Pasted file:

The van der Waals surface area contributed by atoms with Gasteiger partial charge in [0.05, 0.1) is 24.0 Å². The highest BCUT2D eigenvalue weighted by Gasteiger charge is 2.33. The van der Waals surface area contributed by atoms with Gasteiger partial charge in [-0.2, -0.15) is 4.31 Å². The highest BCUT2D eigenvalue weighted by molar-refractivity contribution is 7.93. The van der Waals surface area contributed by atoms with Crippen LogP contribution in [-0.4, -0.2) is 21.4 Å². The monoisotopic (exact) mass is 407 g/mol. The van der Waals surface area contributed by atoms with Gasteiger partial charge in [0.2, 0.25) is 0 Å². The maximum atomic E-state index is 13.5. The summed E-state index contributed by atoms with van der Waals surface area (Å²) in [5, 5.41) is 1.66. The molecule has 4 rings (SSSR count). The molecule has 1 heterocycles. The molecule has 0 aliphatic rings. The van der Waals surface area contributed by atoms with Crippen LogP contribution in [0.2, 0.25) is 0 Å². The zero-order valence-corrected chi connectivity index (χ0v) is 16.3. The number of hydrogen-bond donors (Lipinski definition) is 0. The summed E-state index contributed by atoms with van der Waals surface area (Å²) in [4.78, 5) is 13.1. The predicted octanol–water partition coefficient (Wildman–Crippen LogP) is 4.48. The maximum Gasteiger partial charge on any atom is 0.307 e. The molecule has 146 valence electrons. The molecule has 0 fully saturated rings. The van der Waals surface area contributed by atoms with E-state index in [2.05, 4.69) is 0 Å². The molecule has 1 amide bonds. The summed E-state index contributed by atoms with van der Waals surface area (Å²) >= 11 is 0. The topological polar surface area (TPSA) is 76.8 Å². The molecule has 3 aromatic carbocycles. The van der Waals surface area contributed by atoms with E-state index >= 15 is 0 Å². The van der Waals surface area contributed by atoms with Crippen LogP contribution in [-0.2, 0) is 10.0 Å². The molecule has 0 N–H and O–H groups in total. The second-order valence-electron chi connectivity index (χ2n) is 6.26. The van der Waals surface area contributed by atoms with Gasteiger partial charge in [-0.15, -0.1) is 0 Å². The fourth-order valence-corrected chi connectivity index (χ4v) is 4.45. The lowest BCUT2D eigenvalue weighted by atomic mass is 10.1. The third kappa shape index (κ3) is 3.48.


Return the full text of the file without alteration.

The van der Waals surface area contributed by atoms with Gasteiger partial charge in [0.05, 0.1) is 24.0 Å². The highest BCUT2D eigenvalue weighted by Gasteiger charge is 2.33. The van der Waals surface area contributed by atoms with Gasteiger partial charge in [-0.2, -0.15) is 4.31 Å². The highest BCUT2D eigenvalue weighted by molar-refractivity contribution is 7.93. The van der Waals surface area contributed by atoms with Crippen LogP contribution in [-0.4, -0.2) is 21.4 Å². The monoisotopic (exact) mass is 407 g/mol. The van der Waals surface area contributed by atoms with Gasteiger partial charge in [0.2, 0.25) is 0 Å². The maximum atomic E-state index is 13.5. The summed E-state index contributed by atoms with van der Waals surface area (Å²) in [5, 5.41) is 1.66. The molecule has 4 rings (SSSR count). The molecule has 1 heterocycles. The molecule has 0 aliphatic rings. The van der Waals surface area contributed by atoms with Crippen LogP contribution in [0.2, 0.25) is 0 Å². The zero-order valence-corrected chi connectivity index (χ0v) is 16.3. The number of hydrogen-bond donors (Lipinski definition) is 0. The summed E-state index contributed by atoms with van der Waals surface area (Å²) in [4.78, 5) is 13.1. The predicted octanol–water partition coefficient (Wildman–Crippen LogP) is 4.48. The maximum Gasteiger partial charge on any atom is 0.307 e. The molecule has 146 valence electrons. The molecule has 0 fully saturated rings. The van der Waals surface area contributed by atoms with E-state index in [2.05, 4.69) is 0 Å². The molecule has 1 amide bonds. The summed E-state index contributed by atoms with van der Waals surface area (Å²) >= 11 is 0. The topological polar surface area (TPSA) is 76.8 Å². The molecule has 3 aromatic carbocycles. The van der Waals surface area contributed by atoms with E-state index >= 15 is 0 Å². The van der Waals surface area contributed by atoms with Crippen LogP contribution in [-0.2, 0) is 10.0 Å². The molecule has 0 N–H and O–H groups in total. The second-order valence-electron chi connectivity index (χ2n) is 6.26. The van der Waals surface area contributed by atoms with Gasteiger partial charge in [-0.15, -0.1) is 0 Å². The fourth-order valence-corrected chi connectivity index (χ4v) is 4.45. The lowest BCUT2D eigenvalue weighted by atomic mass is 10.1. The third kappa shape index (κ3) is 3.48.